09 Nov 2021 Snyder Leads Top Junior Finishers at Prestigious LV City Amateur
Some of the top Southern Nevada Junior Golf Association members upped the golf ante recently by participating in the prestigious Las Vegas City Amateur, a Southern Nevada Golf Association major championship. Mason Snyder (Palo Verde, 2023) led the SNJGA contingent by finishing in a tie for third at 8-under, five shots behind champion Brett Sodetz, an SNJGA alum. –By Brian Hurlburt, Founder, LasVegasGolfInsider.com.
“I’m very happy to be able to get low Junior at the city am,” said Snyder, a Loyola Marymount commit. “Brett obviously played really well the first day and it made it hard to catch him. My putts weren’t dropping either day so it made it hard to get the win. But I still played solid golf. My junior career has been a lot of fun. Recently, I won a few AJGA Opens that earned me to be able to play in some great invitationals around the country. I have committed to a great college LMU and look forward to continuing to pursue my goal of being a top PGA pro after college. I would also like to thank my coach Eric Meeks for everything.””
Other SNJGA members and finishes included Leo Torres (T6), Andrew Hawk (T8), Ian Fritz (T13), Avery Lazarski (T20), Darian Faust (T22), Thomas Chung (T22), Grant Harvey (T30), Brad Bourn (T33), Troy Mason (T33), Skylor Taylor (T33), Caden Gambini (T42), Kyle Guloy (T50), Cormack Goecke (T50) and Vincent Kyle Forbes (62).
Snyder and the other juniors enjoy stepping up in competition and determining how their games translate to bigger tournaments. But Snyder also continues to enjoy competing in local, regional and national tournaments. Tim Brand, SNGA director of rules and competitions, has witnessed the solid play from juniors for several years.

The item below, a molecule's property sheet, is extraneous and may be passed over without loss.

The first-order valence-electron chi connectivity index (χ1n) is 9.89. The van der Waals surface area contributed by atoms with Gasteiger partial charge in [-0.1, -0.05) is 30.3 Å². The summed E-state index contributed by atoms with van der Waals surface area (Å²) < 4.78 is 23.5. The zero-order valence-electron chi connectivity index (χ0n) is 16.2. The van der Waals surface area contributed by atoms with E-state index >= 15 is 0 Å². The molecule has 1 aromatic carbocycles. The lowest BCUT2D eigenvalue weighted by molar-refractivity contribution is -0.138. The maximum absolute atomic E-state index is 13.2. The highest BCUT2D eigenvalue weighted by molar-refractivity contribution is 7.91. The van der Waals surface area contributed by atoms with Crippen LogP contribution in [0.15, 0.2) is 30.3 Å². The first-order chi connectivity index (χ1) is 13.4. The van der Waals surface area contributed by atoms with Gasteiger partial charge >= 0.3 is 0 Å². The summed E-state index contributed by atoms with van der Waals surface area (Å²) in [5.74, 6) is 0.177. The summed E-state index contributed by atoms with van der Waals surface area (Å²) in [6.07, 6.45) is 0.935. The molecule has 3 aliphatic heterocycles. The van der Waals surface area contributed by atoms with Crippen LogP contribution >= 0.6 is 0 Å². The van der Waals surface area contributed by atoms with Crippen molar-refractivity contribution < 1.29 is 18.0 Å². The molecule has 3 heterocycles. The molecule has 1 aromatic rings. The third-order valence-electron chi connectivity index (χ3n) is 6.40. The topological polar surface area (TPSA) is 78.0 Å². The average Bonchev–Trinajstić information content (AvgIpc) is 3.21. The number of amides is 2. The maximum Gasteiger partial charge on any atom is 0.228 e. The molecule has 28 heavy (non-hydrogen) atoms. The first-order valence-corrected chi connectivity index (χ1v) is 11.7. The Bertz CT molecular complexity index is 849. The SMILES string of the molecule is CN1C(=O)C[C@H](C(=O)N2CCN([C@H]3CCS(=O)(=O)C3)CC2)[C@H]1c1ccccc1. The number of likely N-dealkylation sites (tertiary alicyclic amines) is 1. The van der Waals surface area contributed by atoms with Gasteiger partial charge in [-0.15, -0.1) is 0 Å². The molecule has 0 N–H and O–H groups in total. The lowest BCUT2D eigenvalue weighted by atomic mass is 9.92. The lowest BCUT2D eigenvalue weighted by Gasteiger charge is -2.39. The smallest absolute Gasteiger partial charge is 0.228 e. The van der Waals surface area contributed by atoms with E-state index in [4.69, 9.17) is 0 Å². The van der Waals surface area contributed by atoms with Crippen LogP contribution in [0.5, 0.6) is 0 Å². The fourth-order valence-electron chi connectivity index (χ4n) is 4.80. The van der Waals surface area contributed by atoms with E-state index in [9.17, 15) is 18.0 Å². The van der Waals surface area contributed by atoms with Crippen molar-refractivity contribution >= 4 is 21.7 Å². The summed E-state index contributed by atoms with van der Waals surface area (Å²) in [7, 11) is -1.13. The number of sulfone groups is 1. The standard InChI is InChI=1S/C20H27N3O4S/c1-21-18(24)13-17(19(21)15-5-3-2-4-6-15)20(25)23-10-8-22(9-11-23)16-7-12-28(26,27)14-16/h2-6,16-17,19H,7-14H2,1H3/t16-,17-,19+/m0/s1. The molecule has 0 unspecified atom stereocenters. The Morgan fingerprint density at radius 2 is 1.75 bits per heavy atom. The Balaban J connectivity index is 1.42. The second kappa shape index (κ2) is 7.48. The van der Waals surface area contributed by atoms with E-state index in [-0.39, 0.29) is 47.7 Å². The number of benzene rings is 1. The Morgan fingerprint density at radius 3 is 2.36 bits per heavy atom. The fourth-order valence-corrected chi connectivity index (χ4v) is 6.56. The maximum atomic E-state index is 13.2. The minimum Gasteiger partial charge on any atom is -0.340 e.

“I guess the first thing that comes to mind is how well they seem to play when they show up,” Brand said, “The talent pool for young golfers gets deeper and deeper. It forces these players to learn how to play tournament golf at a high level. It also helps them with course management and how to avoid the ‘big mistake’ out there. The high-level juniors come into our events and know that they have the ability to go low at any course because they have done it before. Because they have that confidence, they are not intimidated by some of the older more accomplished players.
The City Am has a long history of top junior talent playing and doing very well. In 2018, then 16-year old Sodetz won the event for the first time before adding his second City Am trophy this year. Sodetz is a UNLV student and is still pondering his next moves for college golf and beyond.
“Our juniors have been winning a lot, from Michael Sarro winning the State Am in 2020 to the City Am being won by a junior golfer pretty much every year for the last five years,” Brand said. “When these juniors see their peers who they compete with winning these events, I think it gives them the confidence to know that, “If he can do it, I can do it.”
The distance evolution taking place at all levels of golf is also an advantage for the younger generation and helps with a potential intimidation factor.
“I think that the need to continue to gain distance at the junior level helps them,” Brand said. “They see what is happening on Tour and they watch so many of their peers continue to get longer. Because of this, most of our longer hitters are from the junior pool. When you show up as a junior and and get paired up with maybe a former City Amateur or State Amateur champion, there is the chance to get a little intimidated. But, when they get out there on the course and are hitting it past a lot of those guys on a consistent basis, I think it probably helps settle their nerves a little bit.”